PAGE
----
Over the past few years, influenced by Instagram and Youtube, the craze of Urban Exploration has become more and more common. Urban Exploration generally involves trespassing onto unmanned objects such as bridges, buildings and construction sites often without the aid of rope or climbing equipment, which can be a problem to developers and owners for multiple reasons.

The Occupier’s Liability Act 1984- what can we do about it?  

Notwithstanding the clear safety implications to individuals choosing to trespass and engage in Urban Exploration behaviour, issues can also arise for contractors who may have to grapple with the consequences of damage to their sites, and their obligations under the Occupier’s Liability Act 1984 towards trespassers on their land.

Contractors and developers are duty-bound to care for and account for any risks a trespasser may face when accessing their land, which would include falling from heights on scaffolding or dislodging temporary external structures. These acts could cause damage to those present on structures, or below them to people and property. There have been several fatalities involving Urban Explorers on construction sites and so this is a very real problem that Contractors are facing.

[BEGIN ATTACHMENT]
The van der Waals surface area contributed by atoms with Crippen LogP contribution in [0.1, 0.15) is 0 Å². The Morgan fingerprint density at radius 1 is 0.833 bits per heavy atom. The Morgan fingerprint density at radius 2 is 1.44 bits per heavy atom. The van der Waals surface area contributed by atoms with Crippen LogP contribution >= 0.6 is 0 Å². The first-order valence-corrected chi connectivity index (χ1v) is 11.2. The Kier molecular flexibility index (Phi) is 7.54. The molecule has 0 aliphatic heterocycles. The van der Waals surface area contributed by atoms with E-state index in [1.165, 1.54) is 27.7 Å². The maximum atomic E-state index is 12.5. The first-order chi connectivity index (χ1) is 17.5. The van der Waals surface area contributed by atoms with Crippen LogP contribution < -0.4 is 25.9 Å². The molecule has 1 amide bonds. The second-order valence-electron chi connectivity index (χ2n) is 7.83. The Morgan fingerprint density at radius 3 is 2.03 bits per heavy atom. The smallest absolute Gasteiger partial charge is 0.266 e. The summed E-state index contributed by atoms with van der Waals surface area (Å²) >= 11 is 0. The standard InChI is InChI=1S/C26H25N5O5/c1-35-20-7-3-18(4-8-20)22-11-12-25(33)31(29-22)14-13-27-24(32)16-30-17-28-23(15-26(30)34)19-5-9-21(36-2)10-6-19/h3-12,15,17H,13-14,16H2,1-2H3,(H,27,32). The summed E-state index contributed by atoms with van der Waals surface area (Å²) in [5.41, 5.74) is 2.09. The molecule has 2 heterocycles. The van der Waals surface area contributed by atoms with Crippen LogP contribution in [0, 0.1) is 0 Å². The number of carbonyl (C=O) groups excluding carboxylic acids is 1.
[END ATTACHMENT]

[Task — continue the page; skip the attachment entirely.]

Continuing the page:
What can be done to mitigate the obligations on contractors?

To minimise the risk of incurring liability for the consequences of Urban Exploration, some contractors are starting to take out injunctions against individuals who use platforms such as Instagram and Youtube to document their trespassing activities.

The internet has been used as a tool for identifying Urban Explorers who have been surprisingly liberal about revealing their personal identity online, and injunctions have been secured against them using evidence from video content they have posted of trespassing on a site or building.

This can be extremely useful as Parliament does not generally consider a case of simple trespass as  appropriate to be sanctioned as a criminal offence, and so for example when Urban Explorers only spend minimal time on a site and leave without complaint when asked by security staff, it is difficult to take any decisive action which will hinder them from staying off-site in the future.

Once an Injunction is in place however, explorers are much more likely to cease their activities in relation to that site, as the risk if they were caught breaking an injunction would be to spend time in prison.

This is not a catch all solution, as the individual in question must be identified, but the above shows the great power that injunctions can have in protecting contractors from having to deal with the consequences of Urban Explorers trespassing on their site.

Myerson’s highly experienced construction team regularly assist companies with injunctions to protect themselves from such situations. If you need legal advice, speak to us today by calling 0161 826 7184 or via email